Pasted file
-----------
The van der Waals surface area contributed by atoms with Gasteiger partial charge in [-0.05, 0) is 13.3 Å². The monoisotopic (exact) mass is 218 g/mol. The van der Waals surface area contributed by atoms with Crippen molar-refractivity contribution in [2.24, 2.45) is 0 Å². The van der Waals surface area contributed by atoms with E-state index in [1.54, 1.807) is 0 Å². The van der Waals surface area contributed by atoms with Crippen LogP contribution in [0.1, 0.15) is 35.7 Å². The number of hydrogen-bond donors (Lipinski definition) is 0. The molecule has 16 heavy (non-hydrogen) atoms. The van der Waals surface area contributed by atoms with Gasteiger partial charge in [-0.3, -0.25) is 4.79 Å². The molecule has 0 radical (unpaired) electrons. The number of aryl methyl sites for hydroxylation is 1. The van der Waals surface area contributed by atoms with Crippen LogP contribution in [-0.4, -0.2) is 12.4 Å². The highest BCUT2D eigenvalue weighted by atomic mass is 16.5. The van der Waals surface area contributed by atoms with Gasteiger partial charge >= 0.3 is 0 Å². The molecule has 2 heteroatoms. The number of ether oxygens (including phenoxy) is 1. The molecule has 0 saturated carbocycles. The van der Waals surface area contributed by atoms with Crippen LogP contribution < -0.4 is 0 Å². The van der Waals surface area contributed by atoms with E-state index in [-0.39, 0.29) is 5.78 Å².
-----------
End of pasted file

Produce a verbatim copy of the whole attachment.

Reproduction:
The van der Waals surface area contributed by atoms with Gasteiger partial charge in [-0.05, 0) is 13.3 Å². The monoisotopic (exact) mass is 218 g/mol. The van der Waals surface area contributed by atoms with Crippen molar-refractivity contribution in [2.24, 2.45) is 0 Å². The van der Waals surface area contributed by atoms with E-state index in [1.54, 1.807) is 0 Å². The van der Waals surface area contributed by atoms with Crippen LogP contribution in [0.1, 0.15) is 35.7 Å². The number of hydrogen-bond donors (Lipinski definition) is 0. The molecule has 16 heavy (non-hydrogen) atoms. The van der Waals surface area contributed by atoms with Gasteiger partial charge in [-0.3, -0.25) is 4.79 Å². The molecule has 0 radical (unpaired) electrons. The number of aryl methyl sites for hydroxylation is 1. The van der Waals surface area contributed by atoms with Crippen LogP contribution in [-0.4, -0.2) is 12.4 Å². The highest BCUT2D eigenvalue weighted by atomic mass is 16.5. The van der Waals surface area contributed by atoms with Gasteiger partial charge >= 0.3 is 0 Å². The molecule has 2 heteroatoms. The number of ether oxygens (including phenoxy) is 1. The molecule has 0 saturated carbocycles. The van der Waals surface area contributed by atoms with Crippen LogP contribution < -0.4 is 0 Å². The van der Waals surface area contributed by atoms with E-state index in [-0.39, 0.29) is 5.78 Å².